A console goes through growing pains when it launches. The PlayStation 4 and Xbox One both debuted in November 2013. For the longest time, their biggest hits were remasterings of the prior generation’s best games, developed for the PS4 and the PS3, or for the Xbox One and the XBox 360. It felt as if they were holding themselves back from their true potential.
Yes, we've had PS4 exclusives and Xbox One exclusives since then, but 2018 will be remembered as the year that the PS4 and the Xbox One truly came into their own—when we experienced games that were really next-level, completely removed from the prior generation. We all remember that unreal Spider-Man trailer at E3 2017; many speculated that the footage was somehow doctored or enhanced. When we finally got to play the game, it lived up to its promise. There’s a similar story for Red Dead Redemption 2, which exceeded the hype around it.
And as for Nintendo? They’re doing just fine. The Switch has already established itself as one of the most successful consoles in gaming history. Forget third-party support; players buy Nintendo systems to play Nintendo games. And with the recent release of Super Smash Bros. Ultimate, Nintendo has created a sprawling game that will keep their fans entertained for years.
Enough with the talk, though; let’s pick up the sticks: Here are the best video games of 2018.
11. ‘Tetris Effect’
10. ‘Shadow of the Tomb Raider’
9. ‘Call of Duty: Black Ops 4’
8. ‘Forza Horizon 4’
7. ‘Guacamelee! 2’
5. ‘God of War’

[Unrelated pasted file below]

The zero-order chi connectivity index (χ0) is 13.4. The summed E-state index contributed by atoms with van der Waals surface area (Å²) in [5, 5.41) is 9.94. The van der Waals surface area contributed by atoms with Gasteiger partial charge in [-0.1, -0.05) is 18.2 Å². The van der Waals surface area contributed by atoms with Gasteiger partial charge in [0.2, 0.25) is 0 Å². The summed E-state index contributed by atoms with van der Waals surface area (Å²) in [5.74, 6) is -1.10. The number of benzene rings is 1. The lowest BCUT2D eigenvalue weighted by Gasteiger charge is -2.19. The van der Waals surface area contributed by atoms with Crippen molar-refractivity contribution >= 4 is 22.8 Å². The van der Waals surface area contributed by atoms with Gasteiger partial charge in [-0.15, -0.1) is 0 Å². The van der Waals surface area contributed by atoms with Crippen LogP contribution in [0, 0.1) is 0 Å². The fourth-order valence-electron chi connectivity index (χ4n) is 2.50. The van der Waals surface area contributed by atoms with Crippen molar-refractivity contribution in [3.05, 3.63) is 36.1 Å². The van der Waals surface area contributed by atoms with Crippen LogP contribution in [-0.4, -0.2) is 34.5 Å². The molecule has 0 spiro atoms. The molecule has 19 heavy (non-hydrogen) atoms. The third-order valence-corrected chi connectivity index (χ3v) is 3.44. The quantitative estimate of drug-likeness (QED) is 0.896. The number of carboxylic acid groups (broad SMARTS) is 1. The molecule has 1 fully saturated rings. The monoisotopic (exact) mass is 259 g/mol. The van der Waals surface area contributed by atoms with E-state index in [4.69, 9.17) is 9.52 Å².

3. ‘Super Smash Bros. Ultimate’
2. ‘Red Dead Redemption 2’
Platform(s): Playstation 4, Xbox One
There is no other game that deserves to sit in the top spot. With Red Dead Redemption 2, Rockstar Games has created an 1899 America that is intimidatingly detailed. It contains neither the cynical satire of Grand Theft Auto V nor its amoral mayhem. Red Dead Redemption 2 is its own animal: an unblinking, tragic tale of doomed men and women leading doomed lives, and a damning deconstruction of the Wild West mythology. What does it mean to be free? What does it mean to be part of a family? And what does it mean to be a man in a world that seems like it’s passing you by?
In retrospect, Red Dead Redemption 2 is the thematic opposite of Spider-Man. This is no vicarious power fantasy where you soar, unfettered, over the map like a miniature god. Instead, Arthur Morgan’s life is a series of dark-humored, karmic humiliations, one after the other. You’ll get kicked into the mud by an irritable horse. Muggers steal your money. People you trust betray you and put your life at risk. And no crime you commit ever goes well; you’ll have to shoot your way out, sometimes with little to show for it.
After finishing the storyline, things loosen up a bit. You can hunt down a vampire or search for Bigfoot. You can go into a house, find blood smeared all over everything, and piece together a murder mystery. You can search the night sky for UFOs. You can track down bounties, and bring your perps in dead or alive. And that’s not even including Red Dead Online, which recently launched its beta.
Red Dead Redemption 2 is Rockstar’s first game built exclusively for the current generation of consoles, and it shows. The developers have given us a world to not only play in but to live in. And chop wood in. And tame horses in. And rob carriages in. And play blackjack in. And bathe in. The list goes on and on.